It is generally assumed that the storage capacity of visual working memory (VWM) is limited, holding about 3-4 items. Recent work with real-world objects, however, has challenged this view by providing evidence that the VWM capacity for real-world objects is not fixed but instead increases with prolonged encoding time (Brady, Stormer, & Alvarez, 2016). Critically, in this study, no increase with prolonged encoding time was observed for storing simple colors. Brady et al. (2016) argued that the larger capacity for real-world objects relative to colors is due to the additional conceptual information of real-world objects. With basically the same methods of Brady et al., in Experiments 1-3, we were unable to replicate their basic findings. Instead, we found that visual memory for simple colors also benefited from prolonged encoding time. Experiment 4 showed that the scale of the encoding time benefit was the same for familiar and unfamiliar objects, suggesting that the added conceptual information does not contribute to this benefit. We conclude that visual memory benefits from prolonged encoding time regardless of stimulus type.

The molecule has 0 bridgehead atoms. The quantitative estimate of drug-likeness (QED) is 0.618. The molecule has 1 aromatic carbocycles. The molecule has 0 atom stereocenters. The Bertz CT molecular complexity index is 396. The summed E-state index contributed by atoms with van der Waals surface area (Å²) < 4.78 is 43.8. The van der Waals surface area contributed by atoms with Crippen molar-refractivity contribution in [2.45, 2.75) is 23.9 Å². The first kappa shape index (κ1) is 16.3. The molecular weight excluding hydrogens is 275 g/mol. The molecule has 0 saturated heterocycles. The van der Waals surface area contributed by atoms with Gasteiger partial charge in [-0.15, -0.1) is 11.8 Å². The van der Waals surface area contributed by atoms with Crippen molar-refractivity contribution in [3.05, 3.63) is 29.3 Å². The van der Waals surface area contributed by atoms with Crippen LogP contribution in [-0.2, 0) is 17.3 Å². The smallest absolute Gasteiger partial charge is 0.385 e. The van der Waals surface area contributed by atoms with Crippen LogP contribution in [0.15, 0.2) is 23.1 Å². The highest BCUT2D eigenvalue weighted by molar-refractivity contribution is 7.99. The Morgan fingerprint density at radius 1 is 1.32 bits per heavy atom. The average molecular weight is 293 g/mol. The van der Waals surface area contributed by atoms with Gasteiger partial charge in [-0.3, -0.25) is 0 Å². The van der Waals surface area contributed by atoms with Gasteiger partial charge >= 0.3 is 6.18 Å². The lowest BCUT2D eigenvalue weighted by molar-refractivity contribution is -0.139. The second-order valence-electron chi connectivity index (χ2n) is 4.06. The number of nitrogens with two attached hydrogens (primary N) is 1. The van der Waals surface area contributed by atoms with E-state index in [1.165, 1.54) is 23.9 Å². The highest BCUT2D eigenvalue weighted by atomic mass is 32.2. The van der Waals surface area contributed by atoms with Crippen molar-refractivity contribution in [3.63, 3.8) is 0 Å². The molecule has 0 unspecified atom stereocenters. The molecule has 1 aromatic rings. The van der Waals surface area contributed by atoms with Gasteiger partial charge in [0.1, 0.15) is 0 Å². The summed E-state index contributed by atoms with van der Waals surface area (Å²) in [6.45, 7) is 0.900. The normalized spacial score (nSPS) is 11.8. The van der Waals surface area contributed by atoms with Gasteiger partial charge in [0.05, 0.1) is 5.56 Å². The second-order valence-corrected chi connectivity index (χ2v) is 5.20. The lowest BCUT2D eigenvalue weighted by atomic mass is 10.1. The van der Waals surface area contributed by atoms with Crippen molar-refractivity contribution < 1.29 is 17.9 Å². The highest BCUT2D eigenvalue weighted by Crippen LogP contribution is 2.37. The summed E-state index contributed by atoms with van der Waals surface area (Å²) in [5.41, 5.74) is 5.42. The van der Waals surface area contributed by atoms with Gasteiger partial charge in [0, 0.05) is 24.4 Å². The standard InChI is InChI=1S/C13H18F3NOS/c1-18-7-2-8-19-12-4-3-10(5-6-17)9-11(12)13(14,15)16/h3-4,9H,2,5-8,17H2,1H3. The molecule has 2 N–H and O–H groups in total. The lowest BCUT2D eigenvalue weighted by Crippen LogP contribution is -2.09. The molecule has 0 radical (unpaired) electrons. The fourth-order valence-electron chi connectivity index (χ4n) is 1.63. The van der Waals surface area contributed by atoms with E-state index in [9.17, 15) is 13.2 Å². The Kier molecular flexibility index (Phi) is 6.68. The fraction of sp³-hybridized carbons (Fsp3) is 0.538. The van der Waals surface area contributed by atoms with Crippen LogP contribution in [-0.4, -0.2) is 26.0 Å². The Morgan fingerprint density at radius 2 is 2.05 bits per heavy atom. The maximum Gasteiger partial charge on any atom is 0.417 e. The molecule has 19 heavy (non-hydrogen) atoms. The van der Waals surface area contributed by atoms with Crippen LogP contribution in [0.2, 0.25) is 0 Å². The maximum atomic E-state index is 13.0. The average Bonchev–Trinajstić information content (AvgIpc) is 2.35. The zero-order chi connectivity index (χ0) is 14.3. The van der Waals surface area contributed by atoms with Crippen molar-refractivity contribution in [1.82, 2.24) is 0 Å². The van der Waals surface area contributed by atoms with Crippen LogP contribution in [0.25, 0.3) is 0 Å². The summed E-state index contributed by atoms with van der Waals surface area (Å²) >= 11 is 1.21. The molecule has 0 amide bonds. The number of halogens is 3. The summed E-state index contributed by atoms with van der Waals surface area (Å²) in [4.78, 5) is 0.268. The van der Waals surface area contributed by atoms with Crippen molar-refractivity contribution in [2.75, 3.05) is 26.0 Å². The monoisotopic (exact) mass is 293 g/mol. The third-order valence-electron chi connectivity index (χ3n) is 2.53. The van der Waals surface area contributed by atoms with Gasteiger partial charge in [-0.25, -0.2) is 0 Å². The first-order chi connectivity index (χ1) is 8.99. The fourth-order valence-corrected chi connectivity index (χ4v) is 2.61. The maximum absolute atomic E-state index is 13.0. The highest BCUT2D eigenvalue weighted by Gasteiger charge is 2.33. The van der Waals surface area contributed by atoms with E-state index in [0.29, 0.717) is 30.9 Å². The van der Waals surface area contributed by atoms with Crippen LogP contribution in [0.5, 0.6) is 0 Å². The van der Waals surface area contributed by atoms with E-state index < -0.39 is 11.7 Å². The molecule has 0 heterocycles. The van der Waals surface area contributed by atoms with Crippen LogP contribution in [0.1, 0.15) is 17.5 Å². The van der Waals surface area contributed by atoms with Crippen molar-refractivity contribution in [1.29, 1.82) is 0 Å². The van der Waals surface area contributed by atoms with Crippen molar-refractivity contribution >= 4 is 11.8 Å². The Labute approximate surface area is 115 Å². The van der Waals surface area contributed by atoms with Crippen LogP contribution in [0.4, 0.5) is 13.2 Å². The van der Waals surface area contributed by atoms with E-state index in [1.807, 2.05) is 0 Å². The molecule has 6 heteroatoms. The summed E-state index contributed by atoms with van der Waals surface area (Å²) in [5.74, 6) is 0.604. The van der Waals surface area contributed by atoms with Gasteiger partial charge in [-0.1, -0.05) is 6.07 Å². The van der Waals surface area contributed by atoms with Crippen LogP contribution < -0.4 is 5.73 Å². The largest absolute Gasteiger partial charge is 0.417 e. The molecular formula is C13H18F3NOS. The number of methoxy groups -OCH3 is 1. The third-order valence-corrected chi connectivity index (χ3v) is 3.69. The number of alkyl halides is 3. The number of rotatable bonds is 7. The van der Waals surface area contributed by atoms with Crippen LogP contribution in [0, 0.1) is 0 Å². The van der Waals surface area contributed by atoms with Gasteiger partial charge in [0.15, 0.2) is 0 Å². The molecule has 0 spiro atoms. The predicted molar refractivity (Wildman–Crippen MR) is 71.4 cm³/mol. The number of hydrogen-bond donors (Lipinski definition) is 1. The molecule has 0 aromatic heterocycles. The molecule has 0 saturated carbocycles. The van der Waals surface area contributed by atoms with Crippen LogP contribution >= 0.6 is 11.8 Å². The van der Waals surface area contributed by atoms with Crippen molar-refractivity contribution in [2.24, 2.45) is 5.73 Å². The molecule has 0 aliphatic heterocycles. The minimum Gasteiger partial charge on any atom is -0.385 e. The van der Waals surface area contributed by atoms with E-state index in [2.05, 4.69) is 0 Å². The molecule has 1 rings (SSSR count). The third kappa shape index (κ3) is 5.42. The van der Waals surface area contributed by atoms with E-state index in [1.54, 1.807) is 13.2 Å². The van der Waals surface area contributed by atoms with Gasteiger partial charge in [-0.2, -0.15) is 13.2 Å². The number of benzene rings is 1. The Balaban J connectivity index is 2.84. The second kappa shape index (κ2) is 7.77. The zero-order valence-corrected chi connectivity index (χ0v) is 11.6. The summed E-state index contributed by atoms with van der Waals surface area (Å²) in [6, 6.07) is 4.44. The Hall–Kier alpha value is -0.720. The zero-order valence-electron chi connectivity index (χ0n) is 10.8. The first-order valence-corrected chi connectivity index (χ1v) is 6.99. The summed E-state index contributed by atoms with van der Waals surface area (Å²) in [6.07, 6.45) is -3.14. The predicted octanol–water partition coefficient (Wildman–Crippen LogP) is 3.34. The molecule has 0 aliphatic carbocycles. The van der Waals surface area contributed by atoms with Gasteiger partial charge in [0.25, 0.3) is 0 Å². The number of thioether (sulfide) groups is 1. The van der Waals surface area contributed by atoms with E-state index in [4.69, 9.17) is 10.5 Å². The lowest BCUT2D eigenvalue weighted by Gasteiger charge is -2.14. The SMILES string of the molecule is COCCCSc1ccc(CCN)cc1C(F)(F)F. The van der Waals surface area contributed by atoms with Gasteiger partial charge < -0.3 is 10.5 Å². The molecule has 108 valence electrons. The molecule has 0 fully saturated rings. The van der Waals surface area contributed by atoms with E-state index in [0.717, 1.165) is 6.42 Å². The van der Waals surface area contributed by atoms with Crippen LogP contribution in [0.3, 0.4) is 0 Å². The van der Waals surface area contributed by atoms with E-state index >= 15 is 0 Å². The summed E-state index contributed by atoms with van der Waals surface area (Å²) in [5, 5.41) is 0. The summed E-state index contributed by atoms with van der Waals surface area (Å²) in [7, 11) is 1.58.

|Number of pages||8|
|Journal||Journal of Experimental Psychology: Learning Memory and Cognition|
|Publication status||Published - 1 Oct 2020|
- Encoding time benefits
- Long-term memory
- Real-world objects
- Visual working memory